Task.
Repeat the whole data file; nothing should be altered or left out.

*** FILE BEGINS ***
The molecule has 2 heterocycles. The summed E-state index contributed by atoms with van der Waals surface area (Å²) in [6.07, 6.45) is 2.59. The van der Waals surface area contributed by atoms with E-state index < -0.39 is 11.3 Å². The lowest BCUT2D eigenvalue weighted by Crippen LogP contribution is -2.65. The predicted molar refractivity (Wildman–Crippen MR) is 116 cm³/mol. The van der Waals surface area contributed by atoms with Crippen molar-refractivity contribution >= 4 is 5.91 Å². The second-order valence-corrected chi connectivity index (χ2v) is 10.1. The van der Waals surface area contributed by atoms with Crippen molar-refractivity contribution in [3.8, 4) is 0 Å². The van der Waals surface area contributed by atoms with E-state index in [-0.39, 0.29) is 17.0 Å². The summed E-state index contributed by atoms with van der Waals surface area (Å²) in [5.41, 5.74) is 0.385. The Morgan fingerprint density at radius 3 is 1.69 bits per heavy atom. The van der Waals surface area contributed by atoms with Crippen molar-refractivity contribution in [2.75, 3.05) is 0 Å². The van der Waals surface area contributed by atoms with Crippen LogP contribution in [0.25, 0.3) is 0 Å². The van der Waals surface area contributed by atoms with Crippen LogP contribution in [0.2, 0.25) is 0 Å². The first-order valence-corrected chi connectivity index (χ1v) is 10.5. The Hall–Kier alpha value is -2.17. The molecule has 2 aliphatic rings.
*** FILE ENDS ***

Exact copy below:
The molecule has 2 heterocycles. The summed E-state index contributed by atoms with van der Waals surface area (Å²) in [6.07, 6.45) is 2.59. The van der Waals surface area contributed by atoms with E-state index < -0.39 is 11.3 Å². The lowest BCUT2D eigenvalue weighted by Crippen LogP contribution is -2.65. The predicted molar refractivity (Wildman–Crippen MR) is 116 cm³/mol. The van der Waals surface area contributed by atoms with Crippen molar-refractivity contribution >= 4 is 5.91 Å². The second-order valence-corrected chi connectivity index (χ2v) is 10.1. The van der Waals surface area contributed by atoms with Crippen molar-refractivity contribution in [3.8, 4) is 0 Å². The van der Waals surface area contributed by atoms with E-state index in [-0.39, 0.29) is 17.0 Å². The summed E-state index contributed by atoms with van der Waals surface area (Å²) in [5.41, 5.74) is 0.385. The Morgan fingerprint density at radius 3 is 1.69 bits per heavy atom. The van der Waals surface area contributed by atoms with Crippen molar-refractivity contribution in [2.75, 3.05) is 0 Å². The van der Waals surface area contributed by atoms with Crippen LogP contribution in [0.25, 0.3) is 0 Å². The van der Waals surface area contributed by atoms with Crippen LogP contribution in [0.2, 0.25) is 0 Å². The first-order valence-corrected chi connectivity index (χ1v) is 10.5. The Hall–Kier alpha value is -2.17. The molecule has 2 aliphatic rings.